Parikh remembered saying to Vousden and the other scientists who would become Faeth's cofounders that the results of those mouse experiments struck him as "earth shattering."

"I was lucky enough to be introduced to the scientists who showed me this data," said Parikh, "and they were all world-class scientists, all independently arriving at the conclusion that precision nutrition was the great untapped green field in cancer, that this was essentially a fourth pillar of oncology, alongside surgery, radiotherapy, and drugs."

The way Vousden remembers it, Faeth — whose name in Welsh means "nutrition" and is pronounced like "lithe" — really got started when she connected with Hannon and Cantley and they realized their discoveries were converging around an idea that the nutritional requirements and metabolism of the cancer cell intersect with the genetics of that cell and with the therapy the patient is receiving.

Faeth is not limiting its investigations, however, to the three foundational programs currently underway. "What we are doing is using machine learning to take in all of the information about organ of [cancer] origin, about the genotype of the tumor, about drug response, and then saying, 'Can we find nutrient vulnerabilities based on the genomics of the tumor?'" said Parikh. In the future, the company's investigations will mature to a point where Parikh believes Faeth will be able to design n-of-1 nutritional interventions based on RNA-seq analysis of a patient's tumor.

Meanwhile, in its foundational programs, Faeth is already working on figuring out how to identify the patients who will respond best to certain nutritional modalities. In Vousden's work, for example, the connection between tumor genomics and serine sensitivity comes down to how well the tumor can make its own serine. Those amino acids are nonessential, meaning that they are made in the body, and are not required as part of the diet.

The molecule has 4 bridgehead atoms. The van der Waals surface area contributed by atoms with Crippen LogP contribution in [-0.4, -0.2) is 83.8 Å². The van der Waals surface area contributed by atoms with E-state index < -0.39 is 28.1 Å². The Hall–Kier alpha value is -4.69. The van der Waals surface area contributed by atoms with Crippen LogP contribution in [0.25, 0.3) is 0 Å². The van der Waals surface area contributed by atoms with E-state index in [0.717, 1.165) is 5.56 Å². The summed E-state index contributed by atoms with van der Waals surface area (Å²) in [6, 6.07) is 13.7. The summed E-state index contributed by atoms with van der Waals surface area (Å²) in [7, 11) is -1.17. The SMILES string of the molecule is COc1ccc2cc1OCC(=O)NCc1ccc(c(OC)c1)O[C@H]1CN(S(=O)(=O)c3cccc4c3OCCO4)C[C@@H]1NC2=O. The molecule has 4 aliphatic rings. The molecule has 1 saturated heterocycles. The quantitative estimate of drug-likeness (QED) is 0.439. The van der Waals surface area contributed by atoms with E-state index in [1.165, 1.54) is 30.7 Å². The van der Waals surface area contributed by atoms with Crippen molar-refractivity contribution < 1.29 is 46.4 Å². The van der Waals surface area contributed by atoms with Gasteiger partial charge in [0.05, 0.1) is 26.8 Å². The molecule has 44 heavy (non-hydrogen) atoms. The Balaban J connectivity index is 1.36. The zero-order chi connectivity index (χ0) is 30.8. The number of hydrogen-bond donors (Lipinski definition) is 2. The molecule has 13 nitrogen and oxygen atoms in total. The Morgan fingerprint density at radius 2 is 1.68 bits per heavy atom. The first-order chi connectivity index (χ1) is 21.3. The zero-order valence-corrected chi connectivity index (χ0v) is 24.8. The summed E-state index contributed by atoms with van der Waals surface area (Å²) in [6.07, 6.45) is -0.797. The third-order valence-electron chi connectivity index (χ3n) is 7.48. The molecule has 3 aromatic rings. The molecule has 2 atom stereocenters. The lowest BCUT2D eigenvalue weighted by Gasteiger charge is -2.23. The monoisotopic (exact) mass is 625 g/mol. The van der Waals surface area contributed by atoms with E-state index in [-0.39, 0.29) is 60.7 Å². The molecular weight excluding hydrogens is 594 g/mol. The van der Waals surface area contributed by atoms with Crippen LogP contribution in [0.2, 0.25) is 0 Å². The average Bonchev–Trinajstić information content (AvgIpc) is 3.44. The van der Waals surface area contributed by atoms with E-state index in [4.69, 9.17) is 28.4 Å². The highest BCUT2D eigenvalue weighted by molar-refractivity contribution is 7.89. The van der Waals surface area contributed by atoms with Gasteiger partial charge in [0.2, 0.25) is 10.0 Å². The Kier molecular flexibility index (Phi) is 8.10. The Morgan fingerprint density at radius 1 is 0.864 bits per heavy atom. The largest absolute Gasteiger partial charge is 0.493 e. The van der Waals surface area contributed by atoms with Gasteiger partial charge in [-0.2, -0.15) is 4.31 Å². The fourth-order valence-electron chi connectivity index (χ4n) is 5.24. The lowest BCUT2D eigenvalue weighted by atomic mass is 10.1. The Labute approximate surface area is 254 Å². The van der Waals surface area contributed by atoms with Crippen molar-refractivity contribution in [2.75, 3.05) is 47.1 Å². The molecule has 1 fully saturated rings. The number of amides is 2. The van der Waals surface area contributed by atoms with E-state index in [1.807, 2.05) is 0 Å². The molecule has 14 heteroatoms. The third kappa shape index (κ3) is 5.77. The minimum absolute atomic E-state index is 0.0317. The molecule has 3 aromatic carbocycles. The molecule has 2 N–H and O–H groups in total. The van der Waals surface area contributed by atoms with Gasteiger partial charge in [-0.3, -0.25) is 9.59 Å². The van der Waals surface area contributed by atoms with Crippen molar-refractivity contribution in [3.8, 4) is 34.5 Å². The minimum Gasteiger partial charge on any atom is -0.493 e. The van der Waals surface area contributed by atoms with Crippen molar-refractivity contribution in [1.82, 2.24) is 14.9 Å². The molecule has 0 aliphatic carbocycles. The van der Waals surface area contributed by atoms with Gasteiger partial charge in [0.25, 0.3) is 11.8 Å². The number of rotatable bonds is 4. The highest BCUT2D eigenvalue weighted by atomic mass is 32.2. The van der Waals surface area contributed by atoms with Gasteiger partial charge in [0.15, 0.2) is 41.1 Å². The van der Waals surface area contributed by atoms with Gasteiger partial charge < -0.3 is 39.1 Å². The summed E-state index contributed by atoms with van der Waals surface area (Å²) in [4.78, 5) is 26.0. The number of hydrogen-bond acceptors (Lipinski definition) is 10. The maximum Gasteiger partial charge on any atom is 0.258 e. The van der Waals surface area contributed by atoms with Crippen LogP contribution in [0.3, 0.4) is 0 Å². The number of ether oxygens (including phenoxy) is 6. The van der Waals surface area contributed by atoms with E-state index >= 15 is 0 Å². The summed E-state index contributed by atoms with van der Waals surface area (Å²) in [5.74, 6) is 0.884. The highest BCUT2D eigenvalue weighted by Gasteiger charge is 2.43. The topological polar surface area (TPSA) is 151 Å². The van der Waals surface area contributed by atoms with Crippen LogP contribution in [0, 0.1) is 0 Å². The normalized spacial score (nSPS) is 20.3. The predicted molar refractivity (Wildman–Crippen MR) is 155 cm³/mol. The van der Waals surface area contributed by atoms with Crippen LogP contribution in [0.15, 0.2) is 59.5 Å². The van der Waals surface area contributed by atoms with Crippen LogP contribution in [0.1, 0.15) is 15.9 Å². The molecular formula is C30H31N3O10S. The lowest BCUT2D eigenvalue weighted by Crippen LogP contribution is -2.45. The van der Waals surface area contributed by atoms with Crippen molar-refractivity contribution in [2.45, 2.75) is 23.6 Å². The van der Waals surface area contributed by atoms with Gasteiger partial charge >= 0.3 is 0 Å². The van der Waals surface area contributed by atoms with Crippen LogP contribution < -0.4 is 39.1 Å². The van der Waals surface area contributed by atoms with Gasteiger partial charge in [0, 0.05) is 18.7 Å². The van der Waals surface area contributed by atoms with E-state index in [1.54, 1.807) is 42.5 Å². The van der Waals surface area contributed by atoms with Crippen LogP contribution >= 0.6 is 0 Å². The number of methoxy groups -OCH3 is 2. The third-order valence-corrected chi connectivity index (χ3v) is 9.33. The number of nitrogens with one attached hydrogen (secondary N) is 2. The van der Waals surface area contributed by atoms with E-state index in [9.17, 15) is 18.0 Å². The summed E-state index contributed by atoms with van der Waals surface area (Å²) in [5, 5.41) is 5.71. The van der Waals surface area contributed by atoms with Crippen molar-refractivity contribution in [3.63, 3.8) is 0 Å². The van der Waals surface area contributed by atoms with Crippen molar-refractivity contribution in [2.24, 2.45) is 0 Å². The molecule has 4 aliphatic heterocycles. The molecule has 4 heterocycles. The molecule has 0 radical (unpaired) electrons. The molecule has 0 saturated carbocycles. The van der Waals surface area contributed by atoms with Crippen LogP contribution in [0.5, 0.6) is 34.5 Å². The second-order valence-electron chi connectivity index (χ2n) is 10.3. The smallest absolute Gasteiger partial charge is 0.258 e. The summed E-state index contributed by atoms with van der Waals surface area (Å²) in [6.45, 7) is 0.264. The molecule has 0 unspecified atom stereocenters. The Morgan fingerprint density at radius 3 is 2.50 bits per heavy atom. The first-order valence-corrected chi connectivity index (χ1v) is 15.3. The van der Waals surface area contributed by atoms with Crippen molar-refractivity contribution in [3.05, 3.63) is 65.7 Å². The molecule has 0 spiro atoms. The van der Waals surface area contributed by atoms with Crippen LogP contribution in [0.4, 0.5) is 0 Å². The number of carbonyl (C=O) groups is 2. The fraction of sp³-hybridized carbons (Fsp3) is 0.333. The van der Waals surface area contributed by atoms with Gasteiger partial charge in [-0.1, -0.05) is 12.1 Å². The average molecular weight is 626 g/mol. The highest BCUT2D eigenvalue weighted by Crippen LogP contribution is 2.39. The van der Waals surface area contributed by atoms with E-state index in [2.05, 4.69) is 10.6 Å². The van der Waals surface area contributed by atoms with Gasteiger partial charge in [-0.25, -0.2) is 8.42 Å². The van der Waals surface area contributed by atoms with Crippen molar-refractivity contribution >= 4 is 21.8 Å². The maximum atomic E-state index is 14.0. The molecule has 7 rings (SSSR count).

Vousden found that tumor cells with a high expression of enzymes necessary to make serine were less responsive to starvation of exogenous serine. On the other hand, some tumors are not that efficient at making their own serine. "We think that the patients that have tumors with limited ability to make serine are going to be those patients who are most likely to benefit from our diet," Vousden said.

The way that Faeth will deliver its nutritional interventions will be as a companion product with standard therapeutics. These personalized nutrition-supported treatment modalities will go through the standard clinical trial process and, if approved by regulators, be reimbursed traditionally as therapeutics, Parikh said. He envisions that the precision diet, including all meals and snacks, will be provided to patients for free, along with a phone app that will provide information and support. Payors would then reimburse for the drug or therapeutic that patients will be expected to benefit from with the help of their precision diet.

Parikh confirmed that Faeth will look to license more therapeutics in the future as their research studies produce potential diet and drug combinations. The company will garner IP protecting the specific diet-drug combinations, Parikh said, so another company won't be able to market the same drug with those specific nutrient restrictions.

Whereas some of Faeth's dietary approaches such as an insulin-suppressing diet could be managed by patients on their own, Parikh said the company still prefers to provide all the meals for patients.

"We will provide that for free to patients with the goal of just ensuring that our outcomes are as good as possible," Parikh said. "If you think about what's in our long-term best interests, rather than just thinking about short-term profit margins, if [we want to] create an entirely new category of oncology treatments, then we have to be really thoughtful about making sure that real-world evidence matches what we do in our clinical trials."

Moreover, in the case of amino acid-restricted diets, those need to be specially prepared. Parikh said a diet restricted in serine and glycine would begin with a diet devoid of protein. Faeth then introduces the protein component of the diet using a sachet of amino acids that lacks serine, glycine, proline, and other amino acids that could be converted into those.

In terms of intellectual property, Faeth is assembling a portfolio of patents taking into consideration that the medical diet and drug together will be regulated as a drug by the US Food and Drug Administration. As such, these would not be typical food patents. In this way, what Faeth is doing "is incredibly novel," said Parikh.